It is clear from history, that heraldry was forged on the battlefields of Europe. The heraldic symbols were born by the knights in order to identify themselves to not only their men, but to their enemies, and later, to symbolically represent themselves in tournaments. Knights were considered the first level of the nobility. However, as heraldry evolved and grew in popularity, it no longer remained the domain of the nobility. The rising merchant class having financial resources, would create heraldic achievements to symbolize themselves in the community, such as the town tailor, or blacksmith. The only constraint on heraldry, was the cost of the artist who'd paint the achievement.
Eastern Europe, in particular, Slovenia, did not and do not practice heraldry
|Standards representing Švabske, Kranjske, Koroške (L-R) which are adorned with the coat of arms of each representative state, participating in a wedding procession in Vienna in 1515. - Cankarjeva založba, Ljubljana, "Zgodovina Slovencev", 1979|
This statement is completely false, as there is much evidence, both written and physical that illustrates that heraldry was a living tradition, dating as early as the early days of Slovenia with the appearance of typical heraldic features and elements, visible on the knight's harness, helm, shields and the horse's caparisons during tournaments and the royal halls of the Counts. There is much detail on the history of heraldry on this website which can be found by going to history of heraldry. An example of the instance of the importance and visibility of heraldry can be found in the illustration on the right, which clearly depicts the coat of arms of the period on the standards carried by the horsemen with the middle standard bearing the arms of Kranjske (Carniola).
Assuming armorial bearings of the same surname
This is one of the most common misunderstandings of heraldry. Heraldic achievements, depending upon the system used, can belong to a family surname, in which the ancestor originally assuming the arms or were originally granted to the ancestor is now long gone. A popular service today offers by what is commonly known as "bucket shops" in the heraldic community. Sharing the same surname does not entitle one to assume those arms. However, there is no real enforcement of heraldic law in any country to prevent such an action from taking place but is regarded as a dishonorable practice. Protocol dictates that the question of common surnames is a matter of genealogy. It is quite possible that for a particular surname, there may in fact, be multiple arms for that surname, each arms possibly representing a different, and quite possibly, unrelated branches of the family tree. It is prudent that the individual interested in the armorial bearings, must conduct research (genealogy) on his/her family surname in order to determine if the arms can be rightfully and honorably assumed. Organizations such as the Slovenian Genealogy Society or "Slovensko rodoslovje" can offer resources to help you research your surname.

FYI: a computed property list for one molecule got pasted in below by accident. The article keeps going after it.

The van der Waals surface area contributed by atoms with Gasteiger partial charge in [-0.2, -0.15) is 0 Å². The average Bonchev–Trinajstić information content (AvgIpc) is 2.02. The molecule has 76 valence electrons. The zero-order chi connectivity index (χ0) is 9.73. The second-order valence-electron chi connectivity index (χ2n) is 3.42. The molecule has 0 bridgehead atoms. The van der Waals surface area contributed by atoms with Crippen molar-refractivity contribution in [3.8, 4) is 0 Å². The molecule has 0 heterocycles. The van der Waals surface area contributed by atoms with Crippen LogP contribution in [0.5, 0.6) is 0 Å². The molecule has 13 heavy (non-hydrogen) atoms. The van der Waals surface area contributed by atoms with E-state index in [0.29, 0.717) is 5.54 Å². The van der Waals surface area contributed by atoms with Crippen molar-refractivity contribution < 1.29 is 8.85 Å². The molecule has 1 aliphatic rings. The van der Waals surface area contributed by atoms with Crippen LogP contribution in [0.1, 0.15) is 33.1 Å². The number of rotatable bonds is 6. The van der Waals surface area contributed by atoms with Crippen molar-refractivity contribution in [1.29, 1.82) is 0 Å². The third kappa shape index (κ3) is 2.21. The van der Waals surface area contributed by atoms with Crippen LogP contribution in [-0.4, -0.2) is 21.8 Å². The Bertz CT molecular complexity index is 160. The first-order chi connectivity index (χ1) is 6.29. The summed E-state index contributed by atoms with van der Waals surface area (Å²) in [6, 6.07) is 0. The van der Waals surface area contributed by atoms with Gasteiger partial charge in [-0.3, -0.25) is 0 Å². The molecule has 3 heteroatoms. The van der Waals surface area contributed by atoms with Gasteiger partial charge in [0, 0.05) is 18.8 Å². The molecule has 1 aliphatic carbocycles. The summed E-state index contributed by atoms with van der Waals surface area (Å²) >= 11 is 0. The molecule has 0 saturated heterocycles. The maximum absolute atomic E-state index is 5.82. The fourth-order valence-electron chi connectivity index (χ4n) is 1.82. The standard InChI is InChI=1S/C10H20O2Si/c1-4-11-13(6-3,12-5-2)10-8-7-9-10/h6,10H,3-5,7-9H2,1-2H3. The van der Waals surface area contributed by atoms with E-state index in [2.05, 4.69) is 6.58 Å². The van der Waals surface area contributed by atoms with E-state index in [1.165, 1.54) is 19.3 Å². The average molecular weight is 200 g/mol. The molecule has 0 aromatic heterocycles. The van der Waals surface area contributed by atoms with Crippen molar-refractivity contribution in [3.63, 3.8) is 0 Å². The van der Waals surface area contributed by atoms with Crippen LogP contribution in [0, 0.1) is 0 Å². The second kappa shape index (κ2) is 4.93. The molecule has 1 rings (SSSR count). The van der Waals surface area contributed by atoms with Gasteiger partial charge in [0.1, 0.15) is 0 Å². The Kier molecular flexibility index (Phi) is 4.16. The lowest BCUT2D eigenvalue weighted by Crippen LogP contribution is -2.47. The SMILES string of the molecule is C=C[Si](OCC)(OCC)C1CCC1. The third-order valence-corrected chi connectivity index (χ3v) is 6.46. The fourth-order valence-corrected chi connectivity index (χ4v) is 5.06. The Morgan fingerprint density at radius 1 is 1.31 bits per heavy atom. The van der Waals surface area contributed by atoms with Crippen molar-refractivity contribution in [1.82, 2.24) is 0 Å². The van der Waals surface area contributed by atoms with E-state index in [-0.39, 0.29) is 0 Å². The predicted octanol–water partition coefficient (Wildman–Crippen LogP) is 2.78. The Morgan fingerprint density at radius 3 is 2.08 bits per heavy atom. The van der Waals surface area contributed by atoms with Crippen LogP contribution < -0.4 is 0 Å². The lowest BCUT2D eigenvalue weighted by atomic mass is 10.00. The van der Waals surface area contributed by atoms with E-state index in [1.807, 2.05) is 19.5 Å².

Misuse of the term "crest"
The term "crest" is often used to describe the entire heraldic achievement. This is an incorrect usage of the term with respect to heraldry. The crest refers to those elements which adorn the top of the helm or helmet which is positioned on the top of the arms or shield. There are instances of heraldic achievements that do not have a helm or crest and is presented only as a shield, which may account for the confusion of the term "crest".
The "Carantanian Black Panther"
Although there are some post-medieval historical documentation evidence and medieval artifacts that may imply a "panther" as the heraldic beast depicted on the coat of arms supposedly around the end of the 12th century, however, at this time, there is no evidence in the form of direct textual period documentation (blazon) nor clear evidence in the form of artifacts that explicitly support the identity and lineage of the heraldic beast as a "black panther" back to its origins in the Carantanian coat of arms, and therefore, one must rely on the power of interpretation of period illustrations, which is not an "exact science". See the historical coats of arms in the roll of arms on this website for arms representing the Counts of Peilstein, in particular, the family BERNED (c1398) which depicts a black panther on the arms, is sourced from Siegenfeld, Alfred Ritter Anthony von. Das Landeswappen der Steiremark, 1900 and which is identified as one of the principle sources supporting this proposal. It is clear from some of the arms illustrated, that the heraldic beast would periodically have the appearance of a horned "steer", other times, it would share attributes with that of a "gryphon", another popular heraldic beast and lastly, some depictions depict the "panther" with cloven hooves on its hind legs, leaving the interpretation of such beasts to the creative imagination of the observer.